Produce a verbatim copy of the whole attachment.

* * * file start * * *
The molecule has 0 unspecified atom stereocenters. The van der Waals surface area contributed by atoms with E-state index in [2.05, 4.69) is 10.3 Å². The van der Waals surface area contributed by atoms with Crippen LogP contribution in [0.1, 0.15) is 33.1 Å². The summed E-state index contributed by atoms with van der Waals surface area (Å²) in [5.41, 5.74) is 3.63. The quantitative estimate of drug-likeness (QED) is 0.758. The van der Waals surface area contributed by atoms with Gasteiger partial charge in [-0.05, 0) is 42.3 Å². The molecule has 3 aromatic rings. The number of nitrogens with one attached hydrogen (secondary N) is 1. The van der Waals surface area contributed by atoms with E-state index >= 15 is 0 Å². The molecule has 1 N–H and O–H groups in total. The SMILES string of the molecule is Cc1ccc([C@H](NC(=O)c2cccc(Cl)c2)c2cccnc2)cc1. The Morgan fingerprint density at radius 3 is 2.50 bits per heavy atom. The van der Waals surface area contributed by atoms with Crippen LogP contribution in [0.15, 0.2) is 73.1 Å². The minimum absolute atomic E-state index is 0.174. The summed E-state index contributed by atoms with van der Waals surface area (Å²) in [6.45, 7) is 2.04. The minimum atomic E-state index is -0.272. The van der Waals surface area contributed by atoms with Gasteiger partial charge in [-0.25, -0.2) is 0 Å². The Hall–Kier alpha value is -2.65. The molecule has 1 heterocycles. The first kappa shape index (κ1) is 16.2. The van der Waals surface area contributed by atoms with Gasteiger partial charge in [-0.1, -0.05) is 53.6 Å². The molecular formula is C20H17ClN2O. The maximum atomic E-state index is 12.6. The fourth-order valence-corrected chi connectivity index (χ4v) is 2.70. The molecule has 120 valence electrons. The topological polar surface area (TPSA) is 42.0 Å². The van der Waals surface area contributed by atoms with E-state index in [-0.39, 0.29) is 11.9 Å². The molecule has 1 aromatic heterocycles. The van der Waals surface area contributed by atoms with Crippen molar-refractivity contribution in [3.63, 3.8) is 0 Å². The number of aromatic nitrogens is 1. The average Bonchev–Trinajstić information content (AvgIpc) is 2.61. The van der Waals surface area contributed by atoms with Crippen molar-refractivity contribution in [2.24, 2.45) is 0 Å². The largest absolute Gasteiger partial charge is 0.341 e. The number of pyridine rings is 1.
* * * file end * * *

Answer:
The molecule has 0 unspecified atom stereocenters. The van der Waals surface area contributed by atoms with E-state index in [2.05, 4.69) is 10.3 Å². The van der Waals surface area contributed by atoms with Crippen LogP contribution in [0.1, 0.15) is 33.1 Å². The summed E-state index contributed by atoms with van der Waals surface area (Å²) in [5.41, 5.74) is 3.63. The quantitative estimate of drug-likeness (QED) is 0.758. The van der Waals surface area contributed by atoms with Gasteiger partial charge in [-0.05, 0) is 42.3 Å². The molecule has 3 aromatic rings. The number of nitrogens with one attached hydrogen (secondary N) is 1. The van der Waals surface area contributed by atoms with E-state index >= 15 is 0 Å². The molecule has 1 N–H and O–H groups in total. The SMILES string of the molecule is Cc1ccc([C@H](NC(=O)c2cccc(Cl)c2)c2cccnc2)cc1. The Morgan fingerprint density at radius 3 is 2.50 bits per heavy atom. The van der Waals surface area contributed by atoms with Crippen LogP contribution in [0.15, 0.2) is 73.1 Å². The minimum absolute atomic E-state index is 0.174. The summed E-state index contributed by atoms with van der Waals surface area (Å²) in [6.45, 7) is 2.04. The minimum atomic E-state index is -0.272. The van der Waals surface area contributed by atoms with Gasteiger partial charge in [-0.25, -0.2) is 0 Å². The Hall–Kier alpha value is -2.65. The molecule has 1 heterocycles. The first kappa shape index (κ1) is 16.2. The van der Waals surface area contributed by atoms with Gasteiger partial charge in [-0.1, -0.05) is 53.6 Å². The molecular formula is C20H17ClN2O. The maximum atomic E-state index is 12.6. The fourth-order valence-corrected chi connectivity index (χ4v) is 2.70. The molecule has 120 valence electrons. The topological polar surface area (TPSA) is 42.0 Å². The van der Waals surface area contributed by atoms with E-state index in [-0.39, 0.29) is 11.9 Å². The molecule has 1 aromatic heterocycles. The van der Waals surface area contributed by atoms with Crippen molar-refractivity contribution in [3.63, 3.8) is 0 Å². The number of aromatic nitrogens is 1. The average Bonchev–Trinajstić information content (AvgIpc) is 2.61. The van der Waals surface area contributed by atoms with Crippen molar-refractivity contribution in [2.24, 2.45) is 0 Å². The largest absolute Gasteiger partial charge is 0.341 e. The number of pyridine rings is 1.